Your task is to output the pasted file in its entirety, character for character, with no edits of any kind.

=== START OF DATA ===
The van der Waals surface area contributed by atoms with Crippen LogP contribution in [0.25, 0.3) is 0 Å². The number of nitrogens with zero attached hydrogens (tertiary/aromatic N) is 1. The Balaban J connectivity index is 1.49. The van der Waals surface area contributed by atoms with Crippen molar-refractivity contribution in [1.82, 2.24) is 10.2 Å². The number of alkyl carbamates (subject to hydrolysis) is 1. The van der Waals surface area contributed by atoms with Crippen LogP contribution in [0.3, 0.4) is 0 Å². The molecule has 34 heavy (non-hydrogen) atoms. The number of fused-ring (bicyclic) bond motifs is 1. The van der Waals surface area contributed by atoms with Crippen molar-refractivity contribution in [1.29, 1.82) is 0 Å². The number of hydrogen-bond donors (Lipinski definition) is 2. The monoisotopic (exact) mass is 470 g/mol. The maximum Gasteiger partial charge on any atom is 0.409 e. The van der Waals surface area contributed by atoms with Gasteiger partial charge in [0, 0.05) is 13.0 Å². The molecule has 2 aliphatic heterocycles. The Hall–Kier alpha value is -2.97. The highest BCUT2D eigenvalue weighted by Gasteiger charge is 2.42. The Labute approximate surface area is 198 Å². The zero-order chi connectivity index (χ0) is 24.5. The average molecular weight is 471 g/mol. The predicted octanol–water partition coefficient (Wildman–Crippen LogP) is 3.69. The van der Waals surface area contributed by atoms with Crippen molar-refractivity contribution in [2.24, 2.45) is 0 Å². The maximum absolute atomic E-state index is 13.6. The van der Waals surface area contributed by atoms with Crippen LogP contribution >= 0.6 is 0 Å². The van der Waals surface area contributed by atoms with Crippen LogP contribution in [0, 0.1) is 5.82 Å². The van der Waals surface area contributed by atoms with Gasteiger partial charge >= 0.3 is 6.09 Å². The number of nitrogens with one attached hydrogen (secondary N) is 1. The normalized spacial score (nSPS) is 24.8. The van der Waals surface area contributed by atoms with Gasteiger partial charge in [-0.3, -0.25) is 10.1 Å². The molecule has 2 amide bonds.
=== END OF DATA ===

The van der Waals surface area contributed by atoms with Crippen LogP contribution in [0.25, 0.3) is 0 Å². The number of nitrogens with zero attached hydrogens (tertiary/aromatic N) is 1. The Balaban J connectivity index is 1.49. The van der Waals surface area contributed by atoms with Crippen molar-refractivity contribution in [1.82, 2.24) is 10.2 Å². The number of alkyl carbamates (subject to hydrolysis) is 1. The van der Waals surface area contributed by atoms with Crippen LogP contribution in [0.3, 0.4) is 0 Å². The molecule has 34 heavy (non-hydrogen) atoms. The number of fused-ring (bicyclic) bond motifs is 1. The van der Waals surface area contributed by atoms with Crippen molar-refractivity contribution in [1.29, 1.82) is 0 Å². The number of hydrogen-bond donors (Lipinski definition) is 2. The monoisotopic (exact) mass is 470 g/mol. The maximum Gasteiger partial charge on any atom is 0.409 e. The van der Waals surface area contributed by atoms with Gasteiger partial charge in [0, 0.05) is 13.0 Å². The molecule has 2 aliphatic heterocycles. The Hall–Kier alpha value is -2.97. The highest BCUT2D eigenvalue weighted by Gasteiger charge is 2.42. The Labute approximate surface area is 198 Å². The zero-order chi connectivity index (χ0) is 24.5. The average molecular weight is 471 g/mol. The predicted octanol–water partition coefficient (Wildman–Crippen LogP) is 3.69. The van der Waals surface area contributed by atoms with Crippen molar-refractivity contribution in [2.24, 2.45) is 0 Å². The maximum absolute atomic E-state index is 13.6. The van der Waals surface area contributed by atoms with Crippen LogP contribution >= 0.6 is 0 Å². The van der Waals surface area contributed by atoms with Crippen LogP contribution in [0, 0.1) is 5.82 Å². The van der Waals surface area contributed by atoms with Gasteiger partial charge >= 0.3 is 6.09 Å². The number of nitrogens with one attached hydrogen (secondary N) is 1. The normalized spacial score (nSPS) is 24.8. The van der Waals surface area contributed by atoms with Gasteiger partial charge in [-0.3, -0.25) is 10.1 Å². The molecule has 2 amide bonds.